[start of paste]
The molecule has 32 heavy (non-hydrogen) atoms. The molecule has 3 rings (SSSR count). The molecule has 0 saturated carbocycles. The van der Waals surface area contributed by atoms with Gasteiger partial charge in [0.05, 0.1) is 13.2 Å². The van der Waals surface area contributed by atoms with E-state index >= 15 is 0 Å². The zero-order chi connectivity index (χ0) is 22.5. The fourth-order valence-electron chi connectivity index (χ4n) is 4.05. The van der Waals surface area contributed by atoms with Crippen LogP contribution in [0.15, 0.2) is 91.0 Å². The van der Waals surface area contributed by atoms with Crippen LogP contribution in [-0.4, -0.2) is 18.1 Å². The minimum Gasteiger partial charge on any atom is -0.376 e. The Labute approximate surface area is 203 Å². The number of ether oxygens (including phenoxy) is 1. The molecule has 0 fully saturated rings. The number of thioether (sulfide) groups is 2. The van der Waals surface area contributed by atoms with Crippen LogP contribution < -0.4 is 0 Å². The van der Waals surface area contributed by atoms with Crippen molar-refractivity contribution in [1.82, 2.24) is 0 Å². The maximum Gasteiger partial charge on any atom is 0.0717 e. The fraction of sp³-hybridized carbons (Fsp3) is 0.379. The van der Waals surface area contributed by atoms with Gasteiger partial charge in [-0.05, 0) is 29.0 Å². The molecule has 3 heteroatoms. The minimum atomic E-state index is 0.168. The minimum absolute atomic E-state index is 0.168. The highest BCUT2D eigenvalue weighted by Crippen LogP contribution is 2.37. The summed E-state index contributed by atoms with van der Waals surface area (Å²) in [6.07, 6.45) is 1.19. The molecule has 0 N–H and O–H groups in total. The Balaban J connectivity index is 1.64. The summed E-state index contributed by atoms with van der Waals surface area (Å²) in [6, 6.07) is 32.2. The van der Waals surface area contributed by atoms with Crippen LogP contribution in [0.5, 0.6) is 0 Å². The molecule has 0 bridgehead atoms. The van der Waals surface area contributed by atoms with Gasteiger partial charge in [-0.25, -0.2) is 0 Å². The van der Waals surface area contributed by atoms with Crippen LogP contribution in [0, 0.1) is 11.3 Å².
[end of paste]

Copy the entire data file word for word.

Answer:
The molecule has 32 heavy (non-hydrogen) atoms. The molecule has 3 rings (SSSR count). The molecule has 0 saturated carbocycles. The van der Waals surface area contributed by atoms with Gasteiger partial charge in [0.05, 0.1) is 13.2 Å². The van der Waals surface area contributed by atoms with E-state index >= 15 is 0 Å². The zero-order chi connectivity index (χ0) is 22.5. The fourth-order valence-electron chi connectivity index (χ4n) is 4.05. The van der Waals surface area contributed by atoms with Crippen LogP contribution in [0.15, 0.2) is 91.0 Å². The van der Waals surface area contributed by atoms with Crippen LogP contribution in [-0.4, -0.2) is 18.1 Å². The minimum Gasteiger partial charge on any atom is -0.376 e. The Labute approximate surface area is 203 Å². The number of ether oxygens (including phenoxy) is 1. The molecule has 0 fully saturated rings. The number of thioether (sulfide) groups is 2. The van der Waals surface area contributed by atoms with Crippen LogP contribution < -0.4 is 0 Å². The van der Waals surface area contributed by atoms with Crippen molar-refractivity contribution in [1.82, 2.24) is 0 Å². The maximum Gasteiger partial charge on any atom is 0.0717 e. The fraction of sp³-hybridized carbons (Fsp3) is 0.379. The van der Waals surface area contributed by atoms with Gasteiger partial charge in [-0.05, 0) is 29.0 Å². The molecule has 3 heteroatoms. The minimum atomic E-state index is 0.168. The minimum absolute atomic E-state index is 0.168. The highest BCUT2D eigenvalue weighted by Crippen LogP contribution is 2.37. The summed E-state index contributed by atoms with van der Waals surface area (Å²) in [6.07, 6.45) is 1.19. The molecule has 0 N–H and O–H groups in total. The Balaban J connectivity index is 1.64. The summed E-state index contributed by atoms with van der Waals surface area (Å²) in [6, 6.07) is 32.2. The van der Waals surface area contributed by atoms with Crippen LogP contribution in [0.5, 0.6) is 0 Å². The molecule has 0 bridgehead atoms. The van der Waals surface area contributed by atoms with Gasteiger partial charge in [-0.25, -0.2) is 0 Å². The van der Waals surface area contributed by atoms with Crippen LogP contribution in [0, 0.1) is 11.3 Å².